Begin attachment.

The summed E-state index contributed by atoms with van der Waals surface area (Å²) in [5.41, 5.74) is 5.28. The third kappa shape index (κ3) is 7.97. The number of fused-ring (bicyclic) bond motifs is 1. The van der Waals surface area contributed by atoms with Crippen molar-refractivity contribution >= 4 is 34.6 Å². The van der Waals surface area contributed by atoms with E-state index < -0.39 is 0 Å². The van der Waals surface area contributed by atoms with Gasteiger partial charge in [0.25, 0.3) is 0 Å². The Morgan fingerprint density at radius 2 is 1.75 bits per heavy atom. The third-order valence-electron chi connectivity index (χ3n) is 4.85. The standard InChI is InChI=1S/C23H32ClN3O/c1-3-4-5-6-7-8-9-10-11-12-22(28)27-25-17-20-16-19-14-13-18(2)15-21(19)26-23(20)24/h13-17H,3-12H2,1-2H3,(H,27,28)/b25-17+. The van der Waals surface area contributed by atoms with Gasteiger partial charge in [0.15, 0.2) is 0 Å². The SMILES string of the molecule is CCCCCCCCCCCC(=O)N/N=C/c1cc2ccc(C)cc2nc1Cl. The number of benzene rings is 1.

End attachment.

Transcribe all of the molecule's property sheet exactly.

The summed E-state index contributed by atoms with van der Waals surface area (Å²) in [5.41, 5.74) is 5.28. The third kappa shape index (κ3) is 7.97. The number of fused-ring (bicyclic) bond motifs is 1. The van der Waals surface area contributed by atoms with Crippen molar-refractivity contribution >= 4 is 34.6 Å². The van der Waals surface area contributed by atoms with E-state index < -0.39 is 0 Å². The van der Waals surface area contributed by atoms with Gasteiger partial charge in [0.25, 0.3) is 0 Å². The Morgan fingerprint density at radius 2 is 1.75 bits per heavy atom. The third-order valence-electron chi connectivity index (χ3n) is 4.85. The standard InChI is InChI=1S/C23H32ClN3O/c1-3-4-5-6-7-8-9-10-11-12-22(28)27-25-17-20-16-19-14-13-18(2)15-21(19)26-23(20)24/h13-17H,3-12H2,1-2H3,(H,27,28)/b25-17+. The van der Waals surface area contributed by atoms with Gasteiger partial charge in [0.15, 0.2) is 0 Å². The SMILES string of the molecule is CCCCCCCCCCCC(=O)N/N=C/c1cc2ccc(C)cc2nc1Cl. The number of benzene rings is 1.